Noa Yekutieli in front of her work
Track 16 got 2019 off to a stunning start with artist Noa Yekutiel’s solo exhibition “Pedestal” which draws from both personal and archival documentation to explore the global enforcement and resistance toward the formation of historical narratives in her site-specific installation, now through March 2
Israeli-American artist, Noa Yekutieli, draws from both personal and archival documentation to explore the global enforcement and resistance toward the formation of historical narratives in her site-specific installation, Pedestal. The space of her first L.A. solo exhibition at Track 16 Gallery in DTLA, reveals Yekutieli’s signature paper cutting technique. Black strings of paper are a stand-in for time passing. The “stretching” of the paper reaches from the top to bottom of the destructive image seemingly upholding a weight it’s not strong enough to hold, as if time and space could collapse at any moment. Similar to our personal experiences, global history too has its ways of remembering and forgetting. There is a sense of leaving while holding on, parting but still connected.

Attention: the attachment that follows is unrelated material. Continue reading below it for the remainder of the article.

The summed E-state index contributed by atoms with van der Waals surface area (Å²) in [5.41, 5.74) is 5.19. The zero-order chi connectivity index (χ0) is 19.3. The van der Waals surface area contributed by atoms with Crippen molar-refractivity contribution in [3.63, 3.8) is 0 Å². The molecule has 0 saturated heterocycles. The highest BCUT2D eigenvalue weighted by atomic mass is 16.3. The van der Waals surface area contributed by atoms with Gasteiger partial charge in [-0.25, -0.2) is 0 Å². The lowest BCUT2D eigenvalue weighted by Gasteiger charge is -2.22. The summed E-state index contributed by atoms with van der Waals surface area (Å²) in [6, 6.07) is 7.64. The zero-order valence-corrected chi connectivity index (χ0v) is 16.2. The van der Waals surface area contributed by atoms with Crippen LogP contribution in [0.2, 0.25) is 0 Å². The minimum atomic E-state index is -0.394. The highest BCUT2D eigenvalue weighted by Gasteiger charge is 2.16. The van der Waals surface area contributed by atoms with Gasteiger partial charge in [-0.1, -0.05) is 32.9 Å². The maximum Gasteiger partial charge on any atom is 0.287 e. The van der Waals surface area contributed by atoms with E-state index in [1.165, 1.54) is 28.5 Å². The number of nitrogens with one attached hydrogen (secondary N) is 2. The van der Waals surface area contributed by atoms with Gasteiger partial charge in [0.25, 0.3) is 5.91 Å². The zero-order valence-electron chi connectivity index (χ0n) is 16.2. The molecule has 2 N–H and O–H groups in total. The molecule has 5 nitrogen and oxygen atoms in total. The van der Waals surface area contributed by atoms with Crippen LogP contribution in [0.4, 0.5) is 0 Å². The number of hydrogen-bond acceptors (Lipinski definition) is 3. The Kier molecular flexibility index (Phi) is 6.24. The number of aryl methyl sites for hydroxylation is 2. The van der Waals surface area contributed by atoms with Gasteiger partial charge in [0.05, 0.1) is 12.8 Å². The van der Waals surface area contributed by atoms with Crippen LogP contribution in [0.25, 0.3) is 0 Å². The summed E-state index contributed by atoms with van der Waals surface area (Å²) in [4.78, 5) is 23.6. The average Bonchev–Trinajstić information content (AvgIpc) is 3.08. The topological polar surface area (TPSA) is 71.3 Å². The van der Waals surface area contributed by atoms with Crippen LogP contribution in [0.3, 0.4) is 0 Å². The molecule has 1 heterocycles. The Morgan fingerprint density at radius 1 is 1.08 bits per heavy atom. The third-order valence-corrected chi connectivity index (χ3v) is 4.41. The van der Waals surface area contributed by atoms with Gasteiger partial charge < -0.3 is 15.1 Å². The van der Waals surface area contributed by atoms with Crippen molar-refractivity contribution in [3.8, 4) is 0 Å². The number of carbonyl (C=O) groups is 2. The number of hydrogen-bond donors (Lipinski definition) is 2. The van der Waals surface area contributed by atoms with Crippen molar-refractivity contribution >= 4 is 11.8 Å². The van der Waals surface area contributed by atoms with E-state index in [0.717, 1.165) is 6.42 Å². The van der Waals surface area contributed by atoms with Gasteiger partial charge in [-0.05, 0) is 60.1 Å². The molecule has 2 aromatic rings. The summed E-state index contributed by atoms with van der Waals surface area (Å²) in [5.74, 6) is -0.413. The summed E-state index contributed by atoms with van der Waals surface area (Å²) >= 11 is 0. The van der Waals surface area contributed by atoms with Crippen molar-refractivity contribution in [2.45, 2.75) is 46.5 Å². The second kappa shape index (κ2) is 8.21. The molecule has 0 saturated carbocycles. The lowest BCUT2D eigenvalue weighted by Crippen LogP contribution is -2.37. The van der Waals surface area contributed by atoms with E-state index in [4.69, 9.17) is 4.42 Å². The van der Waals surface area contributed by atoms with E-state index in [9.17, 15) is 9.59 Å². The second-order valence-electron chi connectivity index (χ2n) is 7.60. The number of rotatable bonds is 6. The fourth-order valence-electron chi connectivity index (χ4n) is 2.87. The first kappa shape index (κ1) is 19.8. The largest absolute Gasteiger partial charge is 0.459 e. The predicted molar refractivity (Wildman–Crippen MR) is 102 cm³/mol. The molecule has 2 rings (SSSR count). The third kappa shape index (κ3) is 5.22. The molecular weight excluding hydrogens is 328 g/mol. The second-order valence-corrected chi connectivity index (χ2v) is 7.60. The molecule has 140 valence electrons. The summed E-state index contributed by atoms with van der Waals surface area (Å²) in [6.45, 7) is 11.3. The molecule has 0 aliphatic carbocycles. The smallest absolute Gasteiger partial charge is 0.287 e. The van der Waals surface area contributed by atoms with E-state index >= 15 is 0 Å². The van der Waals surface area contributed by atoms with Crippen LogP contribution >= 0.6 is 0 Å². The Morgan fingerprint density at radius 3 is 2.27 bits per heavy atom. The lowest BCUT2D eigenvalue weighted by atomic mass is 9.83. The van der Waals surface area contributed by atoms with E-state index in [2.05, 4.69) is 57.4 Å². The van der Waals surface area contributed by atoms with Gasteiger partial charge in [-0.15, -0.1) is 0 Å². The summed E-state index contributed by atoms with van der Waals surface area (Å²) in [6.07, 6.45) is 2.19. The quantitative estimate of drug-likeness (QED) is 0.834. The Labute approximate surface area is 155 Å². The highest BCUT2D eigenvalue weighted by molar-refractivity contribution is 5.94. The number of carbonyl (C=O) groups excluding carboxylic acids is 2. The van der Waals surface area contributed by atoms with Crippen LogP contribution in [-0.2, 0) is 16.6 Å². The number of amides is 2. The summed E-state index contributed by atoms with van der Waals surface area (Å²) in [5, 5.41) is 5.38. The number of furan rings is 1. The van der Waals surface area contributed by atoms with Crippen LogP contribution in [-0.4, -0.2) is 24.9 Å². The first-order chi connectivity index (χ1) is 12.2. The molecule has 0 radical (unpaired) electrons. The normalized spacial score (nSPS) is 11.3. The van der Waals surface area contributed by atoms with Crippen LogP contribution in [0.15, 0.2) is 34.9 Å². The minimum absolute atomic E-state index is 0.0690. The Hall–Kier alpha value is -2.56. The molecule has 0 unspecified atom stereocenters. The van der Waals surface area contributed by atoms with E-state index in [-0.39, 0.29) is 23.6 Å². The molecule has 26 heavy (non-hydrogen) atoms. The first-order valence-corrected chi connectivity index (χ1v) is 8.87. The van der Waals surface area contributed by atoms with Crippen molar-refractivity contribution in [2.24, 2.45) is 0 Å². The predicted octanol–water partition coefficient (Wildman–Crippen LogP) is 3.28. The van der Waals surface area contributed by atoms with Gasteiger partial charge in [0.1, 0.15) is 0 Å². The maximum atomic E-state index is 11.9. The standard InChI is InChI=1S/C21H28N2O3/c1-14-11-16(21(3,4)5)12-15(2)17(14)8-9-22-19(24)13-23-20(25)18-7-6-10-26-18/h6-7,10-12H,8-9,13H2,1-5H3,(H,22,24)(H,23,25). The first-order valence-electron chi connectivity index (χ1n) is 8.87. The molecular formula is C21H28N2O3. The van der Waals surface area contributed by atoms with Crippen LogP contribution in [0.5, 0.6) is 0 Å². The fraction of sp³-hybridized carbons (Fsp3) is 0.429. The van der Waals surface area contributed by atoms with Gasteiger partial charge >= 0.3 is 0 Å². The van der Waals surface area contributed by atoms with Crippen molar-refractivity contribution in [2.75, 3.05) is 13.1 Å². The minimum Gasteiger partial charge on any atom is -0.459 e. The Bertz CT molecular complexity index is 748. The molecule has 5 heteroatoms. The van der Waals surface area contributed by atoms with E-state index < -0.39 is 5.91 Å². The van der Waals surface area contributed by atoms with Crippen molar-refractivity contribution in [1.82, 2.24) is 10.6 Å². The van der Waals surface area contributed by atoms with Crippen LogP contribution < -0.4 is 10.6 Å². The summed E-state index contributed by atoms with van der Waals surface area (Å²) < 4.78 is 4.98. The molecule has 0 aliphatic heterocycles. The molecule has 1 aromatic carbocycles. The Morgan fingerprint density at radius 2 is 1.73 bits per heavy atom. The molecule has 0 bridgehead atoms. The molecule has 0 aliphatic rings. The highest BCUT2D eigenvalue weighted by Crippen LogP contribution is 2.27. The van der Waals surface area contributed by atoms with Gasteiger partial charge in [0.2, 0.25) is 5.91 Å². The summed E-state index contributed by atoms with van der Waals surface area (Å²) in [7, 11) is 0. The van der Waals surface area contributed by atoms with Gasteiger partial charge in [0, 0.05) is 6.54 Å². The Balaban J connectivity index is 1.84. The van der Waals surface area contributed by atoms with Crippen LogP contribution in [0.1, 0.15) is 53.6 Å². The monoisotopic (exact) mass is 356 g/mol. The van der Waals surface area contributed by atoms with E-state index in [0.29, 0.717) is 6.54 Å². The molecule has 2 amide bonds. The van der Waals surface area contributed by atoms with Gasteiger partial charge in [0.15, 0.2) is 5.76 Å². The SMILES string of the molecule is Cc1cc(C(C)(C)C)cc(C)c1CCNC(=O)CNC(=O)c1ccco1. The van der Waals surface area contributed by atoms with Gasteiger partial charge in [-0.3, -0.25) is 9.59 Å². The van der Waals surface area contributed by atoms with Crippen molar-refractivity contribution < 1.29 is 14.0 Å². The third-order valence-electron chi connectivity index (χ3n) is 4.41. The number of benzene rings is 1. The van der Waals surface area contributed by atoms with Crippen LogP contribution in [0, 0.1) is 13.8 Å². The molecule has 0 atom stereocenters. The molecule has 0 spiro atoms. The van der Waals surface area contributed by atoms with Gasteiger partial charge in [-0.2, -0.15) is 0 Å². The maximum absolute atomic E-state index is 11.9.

In the main space of the gallery, walls are flanked with silhouettes of Ancient Greek sculptures poised on various sized pedestals. The paper, a medium usually used as a surface on which to create narratives, is now the structure itself. The once heavy and massive sculptures are now but a ghost or shadow. Across the floor rubble, rocks, and building materials are broken apart, yet carefully arranged to create a path for viewers. By limiting the space, Yekutieli controls the point of view of the spectator, akin to the limited and singular view of history obtained through time passing. Probing the power dynamics of recorded history, Yekutieli intimates that for every object that represents our past there are many more untold narratives.
Source: Track 16
Photos: L.A. Art Documents